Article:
Greg Pixley, a captain with the Denver Fire Department, said the sweep was heartbreaking but necessary.
“These are wonderful people,” Pixley said as he walked through the remains of the camp. “You know what they did when we showed up this morning? They offered us breakfast.”
Pixley said recent inspections of the camp had found 91 gallons of gasoline — to power numerous small generators and the still-running vehicles in the camp — in a variety of containers, often stored in close proximity to propane tanks used for cookstoves. Tents were too close together, exacerbating the fire hazard. Health officials found problems with garbage and human waste.
Crews counted 25 trailers, 50 residents and dozens of tents on the day of the sweep, Pixley said.
“The proximity of all those people, all those tents, all that fuel presented a serious hazard,” Pixley said. “People here are trying their best, but we have to do our best as firefighters.”
Why not provide portable toilets, trash receptacles and other sanitation services to the camp?
"We've tried that in some places, but the problem becomes access," Pixley said. "It becomes difficult to empty the Dumpsters. People stop using the toilets if they get too gross."
Pixley said the sweep was the culmination of weeks of outreach, seeking to connect residents of the camp with resources like numbers for housing agencies, drug and alcohol counseling and assistance signing up for government services before clearing the area.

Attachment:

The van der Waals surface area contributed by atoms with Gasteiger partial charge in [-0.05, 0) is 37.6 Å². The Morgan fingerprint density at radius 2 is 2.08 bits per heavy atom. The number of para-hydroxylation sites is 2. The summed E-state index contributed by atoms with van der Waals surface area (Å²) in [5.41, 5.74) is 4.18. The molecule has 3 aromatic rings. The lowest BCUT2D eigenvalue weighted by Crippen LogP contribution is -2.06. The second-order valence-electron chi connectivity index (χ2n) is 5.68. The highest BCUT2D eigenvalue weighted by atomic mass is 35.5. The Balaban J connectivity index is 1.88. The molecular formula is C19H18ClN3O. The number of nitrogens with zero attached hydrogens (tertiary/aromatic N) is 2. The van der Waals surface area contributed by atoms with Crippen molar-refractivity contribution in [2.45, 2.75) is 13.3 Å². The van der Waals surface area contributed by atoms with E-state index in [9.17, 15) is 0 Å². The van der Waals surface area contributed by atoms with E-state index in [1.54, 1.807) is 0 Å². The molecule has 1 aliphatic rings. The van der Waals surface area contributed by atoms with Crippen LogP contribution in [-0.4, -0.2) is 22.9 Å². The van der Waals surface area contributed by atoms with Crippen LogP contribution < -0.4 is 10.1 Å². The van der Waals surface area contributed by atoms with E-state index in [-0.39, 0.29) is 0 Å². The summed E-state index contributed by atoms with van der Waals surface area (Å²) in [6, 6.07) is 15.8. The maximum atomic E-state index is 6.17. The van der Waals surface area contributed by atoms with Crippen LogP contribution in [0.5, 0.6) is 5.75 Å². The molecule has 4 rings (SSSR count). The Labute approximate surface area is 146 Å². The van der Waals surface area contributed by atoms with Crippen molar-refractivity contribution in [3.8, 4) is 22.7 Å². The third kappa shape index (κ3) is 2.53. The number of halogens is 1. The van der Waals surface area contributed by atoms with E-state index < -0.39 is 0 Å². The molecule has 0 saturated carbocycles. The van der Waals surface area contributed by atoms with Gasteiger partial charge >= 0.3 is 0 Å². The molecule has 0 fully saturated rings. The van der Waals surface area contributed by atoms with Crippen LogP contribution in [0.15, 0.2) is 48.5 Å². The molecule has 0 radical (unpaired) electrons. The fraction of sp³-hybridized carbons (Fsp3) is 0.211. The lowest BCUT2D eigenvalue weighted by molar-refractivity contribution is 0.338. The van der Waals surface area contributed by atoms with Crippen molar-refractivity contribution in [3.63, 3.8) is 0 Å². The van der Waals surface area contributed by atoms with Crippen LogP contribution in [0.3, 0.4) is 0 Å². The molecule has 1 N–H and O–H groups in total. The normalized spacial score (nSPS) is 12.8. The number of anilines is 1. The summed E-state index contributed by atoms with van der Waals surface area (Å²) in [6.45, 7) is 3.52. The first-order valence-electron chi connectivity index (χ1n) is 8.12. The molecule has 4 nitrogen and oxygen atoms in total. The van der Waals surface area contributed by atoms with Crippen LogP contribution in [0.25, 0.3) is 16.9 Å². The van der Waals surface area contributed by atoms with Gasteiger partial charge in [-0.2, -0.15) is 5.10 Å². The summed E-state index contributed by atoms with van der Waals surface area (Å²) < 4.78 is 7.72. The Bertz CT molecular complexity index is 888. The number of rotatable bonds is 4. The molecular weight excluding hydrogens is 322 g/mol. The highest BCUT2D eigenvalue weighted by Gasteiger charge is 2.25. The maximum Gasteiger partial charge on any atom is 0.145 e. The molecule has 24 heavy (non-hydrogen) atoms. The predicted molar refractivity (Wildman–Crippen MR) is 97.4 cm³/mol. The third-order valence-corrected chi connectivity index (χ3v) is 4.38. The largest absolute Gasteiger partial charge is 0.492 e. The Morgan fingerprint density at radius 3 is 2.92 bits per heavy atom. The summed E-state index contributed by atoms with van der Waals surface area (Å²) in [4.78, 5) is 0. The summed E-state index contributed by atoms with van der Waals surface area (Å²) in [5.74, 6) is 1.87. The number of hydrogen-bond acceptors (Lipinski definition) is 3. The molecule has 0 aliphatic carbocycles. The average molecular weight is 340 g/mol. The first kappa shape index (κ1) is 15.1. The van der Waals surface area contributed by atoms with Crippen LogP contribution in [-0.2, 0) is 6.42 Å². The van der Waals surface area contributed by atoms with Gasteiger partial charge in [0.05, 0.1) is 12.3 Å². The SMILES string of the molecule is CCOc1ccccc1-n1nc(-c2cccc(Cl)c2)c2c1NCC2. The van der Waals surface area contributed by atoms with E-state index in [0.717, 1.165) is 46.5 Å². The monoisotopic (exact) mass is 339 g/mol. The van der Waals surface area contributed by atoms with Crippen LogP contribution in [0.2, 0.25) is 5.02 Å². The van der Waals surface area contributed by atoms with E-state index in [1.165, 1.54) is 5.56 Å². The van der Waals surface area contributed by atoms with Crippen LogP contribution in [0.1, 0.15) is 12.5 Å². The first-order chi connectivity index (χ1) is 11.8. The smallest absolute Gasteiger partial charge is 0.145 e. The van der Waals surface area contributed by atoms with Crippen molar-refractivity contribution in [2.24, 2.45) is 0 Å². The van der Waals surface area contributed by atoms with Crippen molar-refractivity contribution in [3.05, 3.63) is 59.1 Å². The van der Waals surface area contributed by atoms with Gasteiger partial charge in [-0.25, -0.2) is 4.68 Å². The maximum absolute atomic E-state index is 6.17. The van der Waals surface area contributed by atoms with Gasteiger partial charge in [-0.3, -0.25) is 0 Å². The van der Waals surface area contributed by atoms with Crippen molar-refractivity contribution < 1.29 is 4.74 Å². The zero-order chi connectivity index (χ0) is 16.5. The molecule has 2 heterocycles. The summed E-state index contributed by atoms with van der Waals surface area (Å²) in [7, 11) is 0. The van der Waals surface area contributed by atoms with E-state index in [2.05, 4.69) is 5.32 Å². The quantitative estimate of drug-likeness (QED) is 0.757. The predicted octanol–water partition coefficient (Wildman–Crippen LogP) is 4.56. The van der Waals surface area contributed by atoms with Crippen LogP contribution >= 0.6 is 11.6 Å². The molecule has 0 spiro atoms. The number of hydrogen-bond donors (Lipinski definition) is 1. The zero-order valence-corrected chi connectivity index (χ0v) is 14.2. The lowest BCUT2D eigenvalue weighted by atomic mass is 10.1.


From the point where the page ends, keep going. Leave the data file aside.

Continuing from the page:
“It's unfortunate there's not a simple, single fix,” he said. “If people let us know what they need, we do our best to help them.”
Social workers accompanied the cleanup crews on the day of the sweep, making efforts to guide camp residents to assistance.
'Half an hour to clear out'
In practice, camp residents called the outreach efforts sporadic and ineffectual, and said information about the forthcoming sweep was garbled and confusing.
“Last night I heard we had 48 hours, but this morning I wake up and I'm told I have half an hour to clear out,” said an older man who gave his name as Vegas, as he loaded a shopping cart with clothes.